When the pandemic shut down all gigs, there weren’t any places to play or to hang out with musicians, and so my supply of stories for the past year depended heavily on things that musicians posted on Facebook. I recently had used up everything I had collected, and while I was scrolling around one day in early April, a notice appeared on my computer screen announcing that I had “violated community standards” and would no longer be allowed on Facebook!
There was no information about what standards I had violated, but there was a button for me to click, so I clicked it. I was then taken to a page that said something like “Help Us Confirm That You Are You.” A button below that message was marked “Continue,” but it was grayed out, and nothing happened when I tried to press it. I was frozen out.
I tried every way I could think of to communicate with someone at Facebook, but everything I tried brought me back to that same frozen page. I reported this problem to friends via e-mail, and some of them tried to go to my locked-out Facebook page, but it wasn’t available to them. I was in Facebook jail!
I wrote a letter to Facebook explaining my plight and asking what I could do to get back to my page. I snail-mailed it to them at their address in Encino, California, and kept trying to log on with no success.
After nearly three weeks had passed with no change, I sent a message to the editor of Allegro to tell him that I had no sources remaining with which to construct a column, and so I would have to bring the column to an end. I started writing this column in February 1983, and it seemed a shame to bring it to a close, but I didn’t know what else to do.
Then, one morning, when I clicked on my Facebook link, I was taken right to my page, as if nothing had happened. There was no explanation or indication of what rule I had broken. Maybe my letter reached someone with a heart, and they just gave me a “get out of jail” pass. Anyway, I plan to continue the column as long as I can. I’m still looking for stories. You can always e-mail me at firstname.lastname@example.org.
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When I got back online at Facebook, I saw a lot of posts commemorating the birthday of the late bassist Percy Heath (who was born on April 30, 1923). Percy had been a good friend of mine, and I remembered something he once told me. Most non-symphonic bassists these days have a leather holster attached to the tailpiece of their bass to hold their bow in a handy spot when they aren’t using it. Percy thought he might have been the inventor of the bow holster.
I can remember, when I first began playing the bass in nightclubs, I would lay my bow on the piano while I wasn’t using it. When I joined Gerry Mulligan’s pianoless quartet, there was often no piano on the stage when we were playing, so I took the bottom of a folding music stand, put a hook on the top of it, and hung my bow there. But Gerry was always backing into my bow and knocking it over, and so when I saw the holster Percy was using, I immediately had one made for myself.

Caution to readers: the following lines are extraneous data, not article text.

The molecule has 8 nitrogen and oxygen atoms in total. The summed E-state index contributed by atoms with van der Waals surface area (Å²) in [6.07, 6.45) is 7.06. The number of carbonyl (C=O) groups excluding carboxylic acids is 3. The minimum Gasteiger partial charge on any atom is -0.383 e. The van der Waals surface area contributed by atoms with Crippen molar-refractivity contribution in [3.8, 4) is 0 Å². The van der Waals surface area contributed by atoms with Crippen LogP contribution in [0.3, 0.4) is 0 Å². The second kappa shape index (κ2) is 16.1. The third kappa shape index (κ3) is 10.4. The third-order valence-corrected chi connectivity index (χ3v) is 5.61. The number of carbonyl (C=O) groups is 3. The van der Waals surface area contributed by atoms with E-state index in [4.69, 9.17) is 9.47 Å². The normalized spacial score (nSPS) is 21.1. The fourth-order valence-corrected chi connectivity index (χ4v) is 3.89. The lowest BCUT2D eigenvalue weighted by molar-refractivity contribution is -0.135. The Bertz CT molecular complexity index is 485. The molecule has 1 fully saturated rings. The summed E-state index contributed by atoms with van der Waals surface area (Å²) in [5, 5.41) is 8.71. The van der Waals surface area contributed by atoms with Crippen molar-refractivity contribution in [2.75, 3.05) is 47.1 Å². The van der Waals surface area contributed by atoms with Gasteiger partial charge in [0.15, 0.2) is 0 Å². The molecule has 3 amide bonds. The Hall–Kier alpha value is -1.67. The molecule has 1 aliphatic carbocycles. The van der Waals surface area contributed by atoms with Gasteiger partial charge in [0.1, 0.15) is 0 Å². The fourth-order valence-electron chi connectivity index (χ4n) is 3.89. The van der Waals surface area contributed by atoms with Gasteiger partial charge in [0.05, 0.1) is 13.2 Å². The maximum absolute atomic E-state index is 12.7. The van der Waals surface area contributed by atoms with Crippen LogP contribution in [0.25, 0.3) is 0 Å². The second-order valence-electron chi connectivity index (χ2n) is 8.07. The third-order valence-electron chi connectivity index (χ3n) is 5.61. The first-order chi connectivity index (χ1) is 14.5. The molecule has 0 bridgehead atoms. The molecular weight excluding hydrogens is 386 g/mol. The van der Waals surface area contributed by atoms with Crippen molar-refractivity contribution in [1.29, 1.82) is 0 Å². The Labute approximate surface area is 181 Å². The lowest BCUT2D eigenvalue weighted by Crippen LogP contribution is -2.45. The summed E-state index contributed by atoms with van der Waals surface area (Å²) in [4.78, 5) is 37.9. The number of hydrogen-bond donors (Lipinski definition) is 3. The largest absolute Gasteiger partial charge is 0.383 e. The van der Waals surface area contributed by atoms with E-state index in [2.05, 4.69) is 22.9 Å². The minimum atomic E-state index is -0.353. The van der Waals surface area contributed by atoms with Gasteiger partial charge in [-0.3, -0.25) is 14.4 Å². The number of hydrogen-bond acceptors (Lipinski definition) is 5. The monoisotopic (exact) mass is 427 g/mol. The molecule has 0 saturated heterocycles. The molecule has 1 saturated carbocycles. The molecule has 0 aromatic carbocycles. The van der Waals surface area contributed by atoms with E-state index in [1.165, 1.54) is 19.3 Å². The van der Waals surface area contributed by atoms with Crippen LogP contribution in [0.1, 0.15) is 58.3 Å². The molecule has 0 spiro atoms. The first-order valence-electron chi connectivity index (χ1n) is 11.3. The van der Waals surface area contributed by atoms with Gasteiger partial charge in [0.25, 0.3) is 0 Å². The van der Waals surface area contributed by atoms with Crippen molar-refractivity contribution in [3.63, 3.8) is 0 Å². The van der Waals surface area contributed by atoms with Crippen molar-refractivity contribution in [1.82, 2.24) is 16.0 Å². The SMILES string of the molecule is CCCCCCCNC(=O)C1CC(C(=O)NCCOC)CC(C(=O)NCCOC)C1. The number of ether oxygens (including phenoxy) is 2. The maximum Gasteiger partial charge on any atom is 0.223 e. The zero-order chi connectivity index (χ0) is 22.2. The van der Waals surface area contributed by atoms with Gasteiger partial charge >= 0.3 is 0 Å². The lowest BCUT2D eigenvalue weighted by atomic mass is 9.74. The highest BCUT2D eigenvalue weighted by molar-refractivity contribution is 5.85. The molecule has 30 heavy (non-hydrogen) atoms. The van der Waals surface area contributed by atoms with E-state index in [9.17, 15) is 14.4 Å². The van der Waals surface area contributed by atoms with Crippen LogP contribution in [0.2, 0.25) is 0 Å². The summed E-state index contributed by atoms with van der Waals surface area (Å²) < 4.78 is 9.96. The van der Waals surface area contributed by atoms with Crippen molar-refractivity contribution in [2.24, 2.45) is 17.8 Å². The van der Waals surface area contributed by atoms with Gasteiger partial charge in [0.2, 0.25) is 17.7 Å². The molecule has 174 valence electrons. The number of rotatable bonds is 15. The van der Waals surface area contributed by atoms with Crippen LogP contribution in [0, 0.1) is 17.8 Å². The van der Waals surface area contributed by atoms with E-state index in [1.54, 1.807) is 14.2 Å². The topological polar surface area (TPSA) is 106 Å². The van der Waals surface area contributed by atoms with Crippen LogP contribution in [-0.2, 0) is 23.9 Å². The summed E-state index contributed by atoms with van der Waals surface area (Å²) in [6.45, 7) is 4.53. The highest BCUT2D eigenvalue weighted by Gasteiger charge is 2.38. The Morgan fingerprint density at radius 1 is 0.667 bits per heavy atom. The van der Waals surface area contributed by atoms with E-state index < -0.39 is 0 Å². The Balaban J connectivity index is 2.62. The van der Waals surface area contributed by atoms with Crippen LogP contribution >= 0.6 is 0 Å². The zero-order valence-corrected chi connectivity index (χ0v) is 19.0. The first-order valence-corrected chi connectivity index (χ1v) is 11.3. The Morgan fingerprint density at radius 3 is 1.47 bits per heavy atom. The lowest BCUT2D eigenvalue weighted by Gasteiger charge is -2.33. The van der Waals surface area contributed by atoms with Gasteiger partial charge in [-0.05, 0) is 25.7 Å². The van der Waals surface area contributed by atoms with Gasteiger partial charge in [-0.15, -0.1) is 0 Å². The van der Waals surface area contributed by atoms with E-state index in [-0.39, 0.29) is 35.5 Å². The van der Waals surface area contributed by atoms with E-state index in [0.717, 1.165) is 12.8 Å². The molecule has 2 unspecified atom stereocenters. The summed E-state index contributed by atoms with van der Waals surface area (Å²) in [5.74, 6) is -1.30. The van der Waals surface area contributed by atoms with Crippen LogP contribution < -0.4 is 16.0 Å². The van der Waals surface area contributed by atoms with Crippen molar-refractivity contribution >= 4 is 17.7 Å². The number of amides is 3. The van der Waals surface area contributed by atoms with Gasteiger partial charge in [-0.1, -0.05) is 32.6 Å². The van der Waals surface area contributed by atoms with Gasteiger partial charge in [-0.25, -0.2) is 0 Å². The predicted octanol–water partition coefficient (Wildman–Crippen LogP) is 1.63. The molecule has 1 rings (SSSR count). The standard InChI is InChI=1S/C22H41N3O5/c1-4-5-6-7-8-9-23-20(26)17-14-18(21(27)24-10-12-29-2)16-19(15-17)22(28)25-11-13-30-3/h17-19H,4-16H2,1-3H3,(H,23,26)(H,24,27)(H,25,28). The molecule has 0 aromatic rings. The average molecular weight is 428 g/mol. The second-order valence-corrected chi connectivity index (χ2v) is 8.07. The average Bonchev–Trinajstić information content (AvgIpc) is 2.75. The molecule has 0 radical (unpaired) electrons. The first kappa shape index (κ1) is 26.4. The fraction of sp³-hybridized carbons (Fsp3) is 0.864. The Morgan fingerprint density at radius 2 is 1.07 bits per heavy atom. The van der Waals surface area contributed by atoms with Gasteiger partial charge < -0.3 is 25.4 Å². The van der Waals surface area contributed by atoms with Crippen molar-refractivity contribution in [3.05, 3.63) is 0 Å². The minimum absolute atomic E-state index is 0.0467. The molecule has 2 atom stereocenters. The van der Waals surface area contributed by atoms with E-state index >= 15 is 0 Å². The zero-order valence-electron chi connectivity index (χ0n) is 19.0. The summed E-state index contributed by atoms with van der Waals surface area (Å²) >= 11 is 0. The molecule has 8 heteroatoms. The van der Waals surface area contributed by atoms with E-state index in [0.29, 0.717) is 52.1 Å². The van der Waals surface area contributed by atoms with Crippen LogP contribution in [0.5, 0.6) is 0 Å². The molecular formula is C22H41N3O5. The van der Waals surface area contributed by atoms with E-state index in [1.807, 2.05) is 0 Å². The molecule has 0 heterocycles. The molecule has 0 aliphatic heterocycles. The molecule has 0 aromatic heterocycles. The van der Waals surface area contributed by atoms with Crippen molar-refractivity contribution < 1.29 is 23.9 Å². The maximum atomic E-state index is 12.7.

Percy said he had been having a problem with where to put his bow. He was with the Modern Jazz Quartet, and he had found that pianist John Lewis didn’t like to have the bow in or on his piano, because it sometimes vibrated and made a noise. So Percy was trying to find a way to hang his bow on his tailpiece. Then he saw one of his nephews playing with a toy bow and arrow set, and realized that the quiver that held the arrows would be a perfect holster for his bow. He borrowed the quiver and tried it out, and then had a leatherworker make a sturdier one for him. Everyone saw what a useful thing it was, and before long many luthiers were carrying bow quivers for sale, and many bass players were attaching them to their basses.
I modified my bow holster by lining the mouth of it with white glow tape, so it was easy to holster the bow on a dark stage or in a theatre pit. But I always have given Percy the credit for the invention.
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Speaking of glow tape, I once used it with great success when I was playing at the Nanuet Dinner Theatre, a theatre in the round. The show was “Man of La Mancha,” and we had to memorize the first 16 bars of music after the overture, when the house lights and the bandstand lights went out while the actors took their places.
I had to take off a few shows in order to have a hernia operation, and I didn’t want my sub to have to memorize that music. Spotting a roll of glow tape, which the stagehands used to mark the actors’ positions on the darkened stage, I pasted strips of the tape on my music, drew bar lines on them, and wrote out the bass notes. During the overture, the music stand light activated the glow tape, and when the lights went out, there was the music, glowing in the dark.
I didn’t tell my sub about it, and he was delighted the first time the lights went out, and he could see the music.